Date of Award
Doctor of Philosophy (PhD)
Manual wheelchairs are commonly used for everyday mobility among people with lower limb impairments, including persons with spinal cord injury (SCI). Manual wheelchair users often experience pain and chronic overuse injuries in their upper extremities, limiting their mobility and their ability to complete daily activities. The repetitive trauma of propelling a wheelchair may be a contributing factor to upper extremity pain and injury. The anatomy of the upper extremities is not designed for the number of repetitions and the amount of force involved in everyday wheelchair propulsion. Research has been conducted to identify recommendations for decreasing the number of repetitions and the amount of force involved with manual wheelchair propulsion; however, training on how to use a wheelchair, specifically propulsion training, is often not implemented during rehabilitation. Important steps in identifying strategies for teaching wheelchair propulsion and skills include exploring devices for training, understanding health care professional and wheelchair user perspectives of wheelchair training, and training based on motor learning approaches. Therefore, the overall goal of this project was to further explore methodology for training of new manual wheelchair users. To this end, we conducted three studies (Chapters 2-4).
In study 1 (Chapter 2), we tested a wheelchair dynamometer roller system, the WheelMill System (WMS), on its use in simulating different surfaces (i.e., overground and ramps) and assessing propulsion variables that can be used for training new wheelchair users. We identified that the WMS has the ability to accurately simulate flat overground movement; however, the accuracy of the WMS was poor in simulation of ramps. Modifications to the software model and the addition of visual feedback may improve the accuracy of the simulation of ramps. The WMS was accurate in the quantification of biomechanical propulsion variables.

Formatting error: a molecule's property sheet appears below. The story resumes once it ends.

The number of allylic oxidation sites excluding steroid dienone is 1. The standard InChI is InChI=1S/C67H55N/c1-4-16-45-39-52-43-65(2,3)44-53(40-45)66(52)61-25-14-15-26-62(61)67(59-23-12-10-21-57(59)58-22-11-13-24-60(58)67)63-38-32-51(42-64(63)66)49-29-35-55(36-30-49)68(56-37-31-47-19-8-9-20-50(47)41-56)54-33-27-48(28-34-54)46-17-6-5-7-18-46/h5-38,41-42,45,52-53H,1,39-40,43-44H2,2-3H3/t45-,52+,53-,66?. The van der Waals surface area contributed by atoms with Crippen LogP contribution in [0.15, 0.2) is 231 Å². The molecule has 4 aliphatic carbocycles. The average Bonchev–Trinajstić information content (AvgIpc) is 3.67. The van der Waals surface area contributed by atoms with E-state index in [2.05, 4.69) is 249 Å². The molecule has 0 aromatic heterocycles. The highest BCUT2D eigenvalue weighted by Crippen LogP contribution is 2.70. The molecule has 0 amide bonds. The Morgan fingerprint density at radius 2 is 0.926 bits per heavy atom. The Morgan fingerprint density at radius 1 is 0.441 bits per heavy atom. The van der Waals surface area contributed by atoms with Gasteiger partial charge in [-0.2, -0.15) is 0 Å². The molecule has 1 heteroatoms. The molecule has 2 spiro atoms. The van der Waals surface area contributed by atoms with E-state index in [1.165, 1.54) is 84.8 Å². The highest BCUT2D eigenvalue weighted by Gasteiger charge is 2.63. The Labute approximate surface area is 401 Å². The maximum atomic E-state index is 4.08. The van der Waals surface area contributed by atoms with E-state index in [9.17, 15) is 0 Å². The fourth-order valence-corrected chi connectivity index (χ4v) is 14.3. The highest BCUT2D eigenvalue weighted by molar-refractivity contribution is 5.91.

In study 2 (Chapter 3), we identified perspectives of health care professionals and manual wheelchair users to assist in prioritizing the focus of wheelchair skills training of new manual wheelchair users. During focus groups, health care professionals and manual wheelchair users discussed if and how wheelchair propulsion biomechanics were taught and important skills that should be included in training. Results indicate that propulsion biomechanics were introduced but not addressed in detail. Important training components discussed include propulsion techniques, transfers in an out of the wheelchair, providing maintenance to the wheelchair, and navigating barriers such as curbs, ramps, and rough terrain. Health care professionals and manual wheelchair users identified many of the same skills as important but ranked them in a different order.
In study 3 (Chapter 4), we piloted a wheelchair training program implementing aspects of motor learning for new manual wheelchair users and measured the impact of this program on wheelchair propulsion biomechanics and overall wheelchair skills. Post-training wheelchair biomechanics changed, as well as propulsion performance overground. Wheelchair skills did not change significantly post-training. Wheelchair training has the potential for change; however, there are many challenges associated with implementing training programs for new manual wheelchair users.
Together, these results contribute knowledge to evidence-based approaches to teaching new manual wheelchair users with SCI how to efficiently and effectively use their wheelchairs. Specifically, we obtained information about technology for simulating and assessing manual wheelchair propulsion, perspectives of stakeholders with regard to the manual wheelchair training process, and methodology for training new manual wheelchair users.
Chair and Committee
Jack R Engsberg
Gammon Earhart, David B Gray, Joe Klaesner, Catherine Lang, Michael Mueller, Glen White
Morgan, Kerri Ann, "Wheelchair Training Program for New Manual Wheelchair Users" (2015). Arts & Sciences Electronic Theses and Dissertations. 493.
Permanent URL: https://doi.org/10.7936/K7XG9P95